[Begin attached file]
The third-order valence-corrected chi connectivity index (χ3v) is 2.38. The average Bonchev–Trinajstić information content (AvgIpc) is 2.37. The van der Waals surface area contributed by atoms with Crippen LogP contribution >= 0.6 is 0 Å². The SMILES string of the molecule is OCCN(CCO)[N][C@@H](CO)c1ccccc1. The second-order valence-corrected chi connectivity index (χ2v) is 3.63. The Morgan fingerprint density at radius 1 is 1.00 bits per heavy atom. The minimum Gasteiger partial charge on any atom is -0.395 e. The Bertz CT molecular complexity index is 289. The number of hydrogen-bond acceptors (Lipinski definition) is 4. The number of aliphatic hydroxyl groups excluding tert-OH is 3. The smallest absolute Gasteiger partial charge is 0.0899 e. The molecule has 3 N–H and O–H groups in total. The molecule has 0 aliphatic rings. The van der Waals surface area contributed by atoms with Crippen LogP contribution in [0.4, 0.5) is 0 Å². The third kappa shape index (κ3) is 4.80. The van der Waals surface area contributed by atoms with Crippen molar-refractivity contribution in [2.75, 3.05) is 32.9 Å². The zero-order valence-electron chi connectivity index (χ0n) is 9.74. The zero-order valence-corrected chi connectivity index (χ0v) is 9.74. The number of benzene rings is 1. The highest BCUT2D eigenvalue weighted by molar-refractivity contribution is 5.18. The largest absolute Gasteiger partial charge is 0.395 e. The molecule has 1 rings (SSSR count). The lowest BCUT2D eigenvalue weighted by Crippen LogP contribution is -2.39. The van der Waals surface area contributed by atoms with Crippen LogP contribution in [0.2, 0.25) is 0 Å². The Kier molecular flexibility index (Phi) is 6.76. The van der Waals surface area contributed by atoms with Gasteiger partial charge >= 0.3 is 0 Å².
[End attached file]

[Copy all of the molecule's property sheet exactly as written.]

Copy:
The third-order valence-corrected chi connectivity index (χ3v) is 2.38. The average Bonchev–Trinajstić information content (AvgIpc) is 2.37. The van der Waals surface area contributed by atoms with Crippen LogP contribution >= 0.6 is 0 Å². The SMILES string of the molecule is OCCN(CCO)[N][C@@H](CO)c1ccccc1. The second-order valence-corrected chi connectivity index (χ2v) is 3.63. The Morgan fingerprint density at radius 1 is 1.00 bits per heavy atom. The minimum Gasteiger partial charge on any atom is -0.395 e. The Bertz CT molecular complexity index is 289. The number of hydrogen-bond acceptors (Lipinski definition) is 4. The number of aliphatic hydroxyl groups excluding tert-OH is 3. The smallest absolute Gasteiger partial charge is 0.0899 e. The molecule has 3 N–H and O–H groups in total. The molecule has 0 aliphatic rings. The van der Waals surface area contributed by atoms with Crippen LogP contribution in [0.4, 0.5) is 0 Å². The third kappa shape index (κ3) is 4.80. The van der Waals surface area contributed by atoms with Crippen molar-refractivity contribution in [2.75, 3.05) is 32.9 Å². The zero-order valence-electron chi connectivity index (χ0n) is 9.74. The zero-order valence-corrected chi connectivity index (χ0v) is 9.74. The number of benzene rings is 1. The highest BCUT2D eigenvalue weighted by molar-refractivity contribution is 5.18. The largest absolute Gasteiger partial charge is 0.395 e. The molecule has 1 rings (SSSR count). The lowest BCUT2D eigenvalue weighted by Crippen LogP contribution is -2.39. The van der Waals surface area contributed by atoms with Crippen LogP contribution in [0.2, 0.25) is 0 Å². The Kier molecular flexibility index (Phi) is 6.76. The van der Waals surface area contributed by atoms with Gasteiger partial charge >= 0.3 is 0 Å².